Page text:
If I said to you that music was “birthed at the juncture where hardcore and punk meet metal” (a line I’ve stolen from the press release that came with “No Mercy From Electric Eyes”), you’d be forgiven if you thought, as I did, that you’d be listening to some kind of Hatebreed record. Death Ray Vision, however, do things a bit differently. Yes, it’s heavy, and yes, it’s pissed off, but for all that, it’s more accessible than you might expect.
In contrast to many of their peers, hooks are huge, riffs are here, and they rock. But then, sometimes, just sometimes, there’s a visceral anger that takes over. Notably angrier than their other stuff, and with good cause. If you’ve looked at the news or, worse, read the comments on social media from people – if you aren’t angry, you’re already dead, surely. Or a Tory, and therefore brain-dead (for US readers, think more right-wing than the Tea Party, with a Greed Is Good mantra). The new singer, Keith Bennett, is the reason, in the main. Ex of Panzerbastard, he is a man who “should have been dead” and reckons he’s “here for a reason” and he’s here to use his second chance.
On the standout track “From The Rafters,” there’s a vicious condemnation of the police: “let them know brutality, when you cease to protect and to serve, you will see in the end you’ll get what you deserve.” As well as being a brilliant song, it encapsulates the very working-class anger that this record lasers in on.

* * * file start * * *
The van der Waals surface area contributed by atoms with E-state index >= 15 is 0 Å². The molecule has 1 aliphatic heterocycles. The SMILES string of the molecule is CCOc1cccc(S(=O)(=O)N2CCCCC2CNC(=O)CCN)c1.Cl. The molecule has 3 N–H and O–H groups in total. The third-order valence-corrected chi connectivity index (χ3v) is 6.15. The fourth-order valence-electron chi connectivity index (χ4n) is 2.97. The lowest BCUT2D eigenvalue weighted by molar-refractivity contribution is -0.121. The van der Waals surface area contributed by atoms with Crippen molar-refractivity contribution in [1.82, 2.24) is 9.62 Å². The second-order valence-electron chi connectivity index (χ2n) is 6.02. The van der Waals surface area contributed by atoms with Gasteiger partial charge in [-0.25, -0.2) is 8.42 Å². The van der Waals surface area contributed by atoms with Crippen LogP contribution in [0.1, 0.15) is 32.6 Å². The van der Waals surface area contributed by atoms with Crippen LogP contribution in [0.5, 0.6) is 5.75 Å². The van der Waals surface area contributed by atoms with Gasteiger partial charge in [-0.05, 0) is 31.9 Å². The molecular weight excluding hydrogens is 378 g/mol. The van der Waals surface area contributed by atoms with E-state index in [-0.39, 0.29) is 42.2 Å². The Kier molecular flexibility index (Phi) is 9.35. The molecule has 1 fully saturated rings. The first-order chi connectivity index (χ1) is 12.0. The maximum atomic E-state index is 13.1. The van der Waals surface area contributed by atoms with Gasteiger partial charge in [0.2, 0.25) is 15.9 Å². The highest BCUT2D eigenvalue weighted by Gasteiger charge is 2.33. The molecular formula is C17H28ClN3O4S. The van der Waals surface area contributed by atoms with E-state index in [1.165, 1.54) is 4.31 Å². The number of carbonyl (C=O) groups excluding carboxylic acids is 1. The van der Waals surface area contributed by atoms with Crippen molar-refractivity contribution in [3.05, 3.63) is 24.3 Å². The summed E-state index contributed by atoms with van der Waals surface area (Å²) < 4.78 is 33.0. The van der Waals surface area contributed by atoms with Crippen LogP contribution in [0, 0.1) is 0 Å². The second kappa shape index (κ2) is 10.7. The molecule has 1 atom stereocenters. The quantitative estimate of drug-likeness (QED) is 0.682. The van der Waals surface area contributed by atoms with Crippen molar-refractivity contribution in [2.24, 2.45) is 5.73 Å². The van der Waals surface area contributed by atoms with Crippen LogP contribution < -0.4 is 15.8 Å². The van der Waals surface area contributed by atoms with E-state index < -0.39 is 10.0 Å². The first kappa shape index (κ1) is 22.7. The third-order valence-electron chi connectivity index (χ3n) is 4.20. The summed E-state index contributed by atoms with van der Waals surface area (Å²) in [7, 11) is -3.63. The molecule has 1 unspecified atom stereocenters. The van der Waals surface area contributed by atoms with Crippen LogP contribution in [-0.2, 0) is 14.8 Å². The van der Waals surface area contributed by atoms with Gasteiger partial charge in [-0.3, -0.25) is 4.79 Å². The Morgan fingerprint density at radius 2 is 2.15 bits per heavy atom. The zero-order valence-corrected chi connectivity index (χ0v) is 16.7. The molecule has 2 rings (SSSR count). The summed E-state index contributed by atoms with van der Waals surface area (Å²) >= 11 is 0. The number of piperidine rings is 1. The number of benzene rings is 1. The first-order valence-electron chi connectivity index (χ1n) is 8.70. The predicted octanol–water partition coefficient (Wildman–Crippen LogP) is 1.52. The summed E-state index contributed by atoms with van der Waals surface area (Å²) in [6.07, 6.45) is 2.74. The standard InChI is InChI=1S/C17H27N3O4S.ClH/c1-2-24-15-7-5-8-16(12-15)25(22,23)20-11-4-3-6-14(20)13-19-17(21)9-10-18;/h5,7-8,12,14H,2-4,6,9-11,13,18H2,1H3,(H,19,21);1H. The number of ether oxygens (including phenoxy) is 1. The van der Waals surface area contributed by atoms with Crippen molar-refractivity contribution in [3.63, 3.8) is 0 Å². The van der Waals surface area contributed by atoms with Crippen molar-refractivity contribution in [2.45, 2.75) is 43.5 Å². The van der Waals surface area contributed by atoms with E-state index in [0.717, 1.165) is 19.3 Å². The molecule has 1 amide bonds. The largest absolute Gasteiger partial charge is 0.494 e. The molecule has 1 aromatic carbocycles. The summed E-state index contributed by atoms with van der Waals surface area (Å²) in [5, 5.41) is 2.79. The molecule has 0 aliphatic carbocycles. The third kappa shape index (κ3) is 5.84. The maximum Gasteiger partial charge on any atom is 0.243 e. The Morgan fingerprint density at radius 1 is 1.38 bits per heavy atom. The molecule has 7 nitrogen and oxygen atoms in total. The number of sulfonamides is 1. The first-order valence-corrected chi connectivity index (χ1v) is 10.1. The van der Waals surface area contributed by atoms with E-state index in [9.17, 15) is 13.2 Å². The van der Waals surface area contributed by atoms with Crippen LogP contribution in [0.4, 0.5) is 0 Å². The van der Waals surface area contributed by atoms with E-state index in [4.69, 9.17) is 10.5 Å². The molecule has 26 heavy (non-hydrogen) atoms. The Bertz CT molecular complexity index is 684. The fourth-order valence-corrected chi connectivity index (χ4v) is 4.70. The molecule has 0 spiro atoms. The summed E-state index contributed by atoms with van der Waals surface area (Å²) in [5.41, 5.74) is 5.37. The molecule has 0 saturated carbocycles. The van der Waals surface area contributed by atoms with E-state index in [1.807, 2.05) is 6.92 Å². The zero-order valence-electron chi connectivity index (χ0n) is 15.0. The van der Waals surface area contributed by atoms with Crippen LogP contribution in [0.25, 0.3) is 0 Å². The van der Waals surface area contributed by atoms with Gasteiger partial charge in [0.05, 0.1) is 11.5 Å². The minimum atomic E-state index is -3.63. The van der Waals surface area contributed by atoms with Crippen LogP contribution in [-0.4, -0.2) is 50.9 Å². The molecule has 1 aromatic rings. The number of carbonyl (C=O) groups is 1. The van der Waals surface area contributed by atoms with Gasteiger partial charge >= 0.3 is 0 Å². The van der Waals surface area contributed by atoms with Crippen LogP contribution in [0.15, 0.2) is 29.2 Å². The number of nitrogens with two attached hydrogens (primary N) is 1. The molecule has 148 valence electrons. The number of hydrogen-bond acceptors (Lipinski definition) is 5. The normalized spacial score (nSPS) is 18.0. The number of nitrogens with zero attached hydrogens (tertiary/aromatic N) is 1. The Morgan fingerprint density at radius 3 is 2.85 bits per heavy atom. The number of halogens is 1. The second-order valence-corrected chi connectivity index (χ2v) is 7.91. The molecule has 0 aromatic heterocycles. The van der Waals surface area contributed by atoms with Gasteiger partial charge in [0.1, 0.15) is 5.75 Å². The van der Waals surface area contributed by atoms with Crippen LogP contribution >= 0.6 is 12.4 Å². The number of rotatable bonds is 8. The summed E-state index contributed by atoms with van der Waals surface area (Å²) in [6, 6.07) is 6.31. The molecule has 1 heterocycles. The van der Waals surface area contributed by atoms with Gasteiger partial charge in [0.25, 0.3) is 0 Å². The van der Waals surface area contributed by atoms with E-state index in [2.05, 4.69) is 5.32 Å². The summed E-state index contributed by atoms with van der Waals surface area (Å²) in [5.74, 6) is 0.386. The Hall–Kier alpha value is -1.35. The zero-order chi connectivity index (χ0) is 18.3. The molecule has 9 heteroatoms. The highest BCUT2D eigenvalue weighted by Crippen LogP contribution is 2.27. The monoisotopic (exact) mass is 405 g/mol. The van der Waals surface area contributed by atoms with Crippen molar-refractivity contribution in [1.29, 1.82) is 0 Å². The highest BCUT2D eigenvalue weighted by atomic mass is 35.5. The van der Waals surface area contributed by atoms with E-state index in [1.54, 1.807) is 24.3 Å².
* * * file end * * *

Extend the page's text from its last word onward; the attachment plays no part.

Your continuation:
Opener “Behead The King” hits you with a breakdown that feels like a relentless beatdown, unleashing a surge of energy. “Unholy Water” sees Bennett reckon it “sets me up into a rage” and backs it up with its intensity and aggression. “Premature Evisceration” wastes no time and delivers 46 seconds of sheer violence.
In “Praise The War Machine,” Death Ray Vision takes aim at “dictators, thieves, and whores”, critiquing the modern society that tries to keep us down, making money off our misery while ensuring we know our place. “Broken Hands of God” (featuring original singer Brian Fair) is relentless in its assault, while “An Iron Age” maintains the ferocity with its unyielding sound. “Armageddon Is The Answer” slows things down and makes a singalong of “humanity is cancer’.
“Crawl Forth The Cowards”, from where the title comes, showcases great slabs of guitar and delivers a proper metal, and the guitar from Chris Rosati and Pete Cortese is exceptional (the band is completed by rhythm section, Mike D’Antonio – also of Killswitch Engage on bass and Colin Conway drums).
The closing “End Me,” is a track that channels pent-up frustration and unleashes it in the form of a suicide note, even for this it is harrowing.
“No Mercy From Electric Eyes” goes beyond expectations, and deserves to be thought of as one of the best – perhaps the best – records of its type so far this year.